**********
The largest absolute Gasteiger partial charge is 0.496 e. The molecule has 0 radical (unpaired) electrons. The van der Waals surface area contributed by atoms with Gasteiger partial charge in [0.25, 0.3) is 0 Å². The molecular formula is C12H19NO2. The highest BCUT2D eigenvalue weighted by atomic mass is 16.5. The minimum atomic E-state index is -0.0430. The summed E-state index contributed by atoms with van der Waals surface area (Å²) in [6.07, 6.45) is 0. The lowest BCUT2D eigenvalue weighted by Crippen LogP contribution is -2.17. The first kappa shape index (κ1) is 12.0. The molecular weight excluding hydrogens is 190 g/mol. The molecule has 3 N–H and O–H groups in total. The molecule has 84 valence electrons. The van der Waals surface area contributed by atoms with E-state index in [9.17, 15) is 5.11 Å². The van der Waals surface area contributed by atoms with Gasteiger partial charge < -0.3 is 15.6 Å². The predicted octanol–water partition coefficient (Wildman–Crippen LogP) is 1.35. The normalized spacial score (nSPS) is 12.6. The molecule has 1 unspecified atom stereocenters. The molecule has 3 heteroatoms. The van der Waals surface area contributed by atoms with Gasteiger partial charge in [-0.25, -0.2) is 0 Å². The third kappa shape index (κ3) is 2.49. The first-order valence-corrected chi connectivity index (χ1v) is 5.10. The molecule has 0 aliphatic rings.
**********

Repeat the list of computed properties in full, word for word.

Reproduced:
The largest absolute Gasteiger partial charge is 0.496 e. The molecule has 0 radical (unpaired) electrons. The van der Waals surface area contributed by atoms with Gasteiger partial charge in [0.25, 0.3) is 0 Å². The molecular formula is C12H19NO2. The highest BCUT2D eigenvalue weighted by atomic mass is 16.5. The minimum atomic E-state index is -0.0430. The summed E-state index contributed by atoms with van der Waals surface area (Å²) in [6.07, 6.45) is 0. The lowest BCUT2D eigenvalue weighted by Crippen LogP contribution is -2.17. The first kappa shape index (κ1) is 12.0. The molecular weight excluding hydrogens is 190 g/mol. The molecule has 3 N–H and O–H groups in total. The molecule has 84 valence electrons. The van der Waals surface area contributed by atoms with E-state index in [9.17, 15) is 5.11 Å². The van der Waals surface area contributed by atoms with Gasteiger partial charge < -0.3 is 15.6 Å². The predicted octanol–water partition coefficient (Wildman–Crippen LogP) is 1.35. The normalized spacial score (nSPS) is 12.6. The molecule has 1 unspecified atom stereocenters. The molecule has 3 heteroatoms. The van der Waals surface area contributed by atoms with Gasteiger partial charge in [-0.25, -0.2) is 0 Å². The third kappa shape index (κ3) is 2.49. The first-order valence-corrected chi connectivity index (χ1v) is 5.10. The molecule has 0 aliphatic rings.